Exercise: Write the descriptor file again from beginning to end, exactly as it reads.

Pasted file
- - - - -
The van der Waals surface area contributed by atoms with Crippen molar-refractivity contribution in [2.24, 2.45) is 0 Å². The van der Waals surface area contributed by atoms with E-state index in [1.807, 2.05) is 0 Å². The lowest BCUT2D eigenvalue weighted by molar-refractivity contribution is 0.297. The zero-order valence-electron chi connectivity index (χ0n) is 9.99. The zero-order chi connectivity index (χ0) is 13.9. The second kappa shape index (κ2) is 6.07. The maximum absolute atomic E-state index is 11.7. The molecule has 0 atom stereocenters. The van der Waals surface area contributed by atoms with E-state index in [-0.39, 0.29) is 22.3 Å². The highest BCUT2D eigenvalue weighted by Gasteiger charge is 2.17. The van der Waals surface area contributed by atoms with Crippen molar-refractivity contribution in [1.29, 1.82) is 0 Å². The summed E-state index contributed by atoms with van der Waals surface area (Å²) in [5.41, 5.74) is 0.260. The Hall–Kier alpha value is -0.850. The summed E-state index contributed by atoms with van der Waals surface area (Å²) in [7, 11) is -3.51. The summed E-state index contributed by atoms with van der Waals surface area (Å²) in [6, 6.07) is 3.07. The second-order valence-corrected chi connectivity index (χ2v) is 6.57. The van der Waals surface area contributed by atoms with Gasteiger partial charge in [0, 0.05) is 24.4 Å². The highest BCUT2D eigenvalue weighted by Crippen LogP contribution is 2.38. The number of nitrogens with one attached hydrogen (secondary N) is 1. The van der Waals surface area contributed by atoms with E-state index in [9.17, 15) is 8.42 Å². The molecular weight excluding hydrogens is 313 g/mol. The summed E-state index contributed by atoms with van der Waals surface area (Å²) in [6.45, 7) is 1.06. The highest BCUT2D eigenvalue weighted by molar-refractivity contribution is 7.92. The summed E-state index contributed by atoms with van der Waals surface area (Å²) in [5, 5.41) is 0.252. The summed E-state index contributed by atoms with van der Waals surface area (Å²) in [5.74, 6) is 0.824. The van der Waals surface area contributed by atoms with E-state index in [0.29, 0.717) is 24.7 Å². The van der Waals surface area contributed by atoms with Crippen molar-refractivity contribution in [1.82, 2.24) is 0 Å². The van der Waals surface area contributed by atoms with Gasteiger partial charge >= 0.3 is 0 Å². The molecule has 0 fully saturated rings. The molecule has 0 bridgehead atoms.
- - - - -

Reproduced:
The van der Waals surface area contributed by atoms with Crippen molar-refractivity contribution in [2.24, 2.45) is 0 Å². The van der Waals surface area contributed by atoms with E-state index in [1.807, 2.05) is 0 Å². The lowest BCUT2D eigenvalue weighted by molar-refractivity contribution is 0.297. The zero-order valence-electron chi connectivity index (χ0n) is 9.99. The zero-order chi connectivity index (χ0) is 13.9. The second kappa shape index (κ2) is 6.07. The maximum absolute atomic E-state index is 11.7. The molecule has 0 atom stereocenters. The van der Waals surface area contributed by atoms with E-state index in [-0.39, 0.29) is 22.3 Å². The highest BCUT2D eigenvalue weighted by Gasteiger charge is 2.17. The van der Waals surface area contributed by atoms with Crippen molar-refractivity contribution in [1.29, 1.82) is 0 Å². The summed E-state index contributed by atoms with van der Waals surface area (Å²) in [5.41, 5.74) is 0.260. The Hall–Kier alpha value is -0.850. The summed E-state index contributed by atoms with van der Waals surface area (Å²) in [7, 11) is -3.51. The summed E-state index contributed by atoms with van der Waals surface area (Å²) in [6, 6.07) is 3.07. The second-order valence-corrected chi connectivity index (χ2v) is 6.57. The van der Waals surface area contributed by atoms with Gasteiger partial charge in [0, 0.05) is 24.4 Å². The highest BCUT2D eigenvalue weighted by Crippen LogP contribution is 2.38. The number of nitrogens with one attached hydrogen (secondary N) is 1. The van der Waals surface area contributed by atoms with E-state index in [9.17, 15) is 8.42 Å². The molecular weight excluding hydrogens is 313 g/mol. The summed E-state index contributed by atoms with van der Waals surface area (Å²) in [6.45, 7) is 1.06. The highest BCUT2D eigenvalue weighted by molar-refractivity contribution is 7.92. The summed E-state index contributed by atoms with van der Waals surface area (Å²) in [5, 5.41) is 0.252. The summed E-state index contributed by atoms with van der Waals surface area (Å²) in [5.74, 6) is 0.824. The van der Waals surface area contributed by atoms with E-state index in [0.29, 0.717) is 24.7 Å². The van der Waals surface area contributed by atoms with Crippen molar-refractivity contribution in [1.82, 2.24) is 0 Å². The van der Waals surface area contributed by atoms with Gasteiger partial charge >= 0.3 is 0 Å². The molecule has 0 fully saturated rings. The molecule has 0 bridgehead atoms.